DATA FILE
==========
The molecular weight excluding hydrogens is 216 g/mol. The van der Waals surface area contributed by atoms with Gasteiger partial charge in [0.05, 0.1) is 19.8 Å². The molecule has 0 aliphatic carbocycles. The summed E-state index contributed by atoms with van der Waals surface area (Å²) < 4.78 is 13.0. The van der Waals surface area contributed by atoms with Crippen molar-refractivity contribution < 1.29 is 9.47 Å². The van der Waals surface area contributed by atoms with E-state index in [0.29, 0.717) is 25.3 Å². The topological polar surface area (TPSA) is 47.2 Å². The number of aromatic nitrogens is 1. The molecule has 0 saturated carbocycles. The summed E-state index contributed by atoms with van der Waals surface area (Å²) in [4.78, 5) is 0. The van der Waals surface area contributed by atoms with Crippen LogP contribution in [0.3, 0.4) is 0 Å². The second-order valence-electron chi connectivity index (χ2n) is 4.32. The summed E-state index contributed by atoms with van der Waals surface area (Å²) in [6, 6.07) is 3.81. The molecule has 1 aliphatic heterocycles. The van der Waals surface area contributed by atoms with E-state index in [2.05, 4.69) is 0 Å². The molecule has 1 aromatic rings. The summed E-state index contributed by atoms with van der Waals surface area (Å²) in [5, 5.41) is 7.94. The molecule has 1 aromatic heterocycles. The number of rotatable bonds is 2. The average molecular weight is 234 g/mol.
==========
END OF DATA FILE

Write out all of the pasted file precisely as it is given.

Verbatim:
The molecular weight excluding hydrogens is 216 g/mol. The van der Waals surface area contributed by atoms with Gasteiger partial charge in [0.05, 0.1) is 19.8 Å². The molecule has 0 aliphatic carbocycles. The summed E-state index contributed by atoms with van der Waals surface area (Å²) < 4.78 is 13.0. The van der Waals surface area contributed by atoms with Crippen molar-refractivity contribution < 1.29 is 9.47 Å². The van der Waals surface area contributed by atoms with E-state index in [0.29, 0.717) is 25.3 Å². The topological polar surface area (TPSA) is 47.2 Å². The number of aromatic nitrogens is 1. The molecule has 0 saturated carbocycles. The summed E-state index contributed by atoms with van der Waals surface area (Å²) in [4.78, 5) is 0. The van der Waals surface area contributed by atoms with Crippen LogP contribution in [0.3, 0.4) is 0 Å². The second-order valence-electron chi connectivity index (χ2n) is 4.32. The summed E-state index contributed by atoms with van der Waals surface area (Å²) in [6, 6.07) is 3.81. The molecule has 1 aliphatic heterocycles. The van der Waals surface area contributed by atoms with E-state index in [2.05, 4.69) is 0 Å². The molecule has 1 aromatic rings. The summed E-state index contributed by atoms with van der Waals surface area (Å²) in [5, 5.41) is 7.94. The molecule has 1 aromatic heterocycles. The number of rotatable bonds is 2. The average molecular weight is 234 g/mol.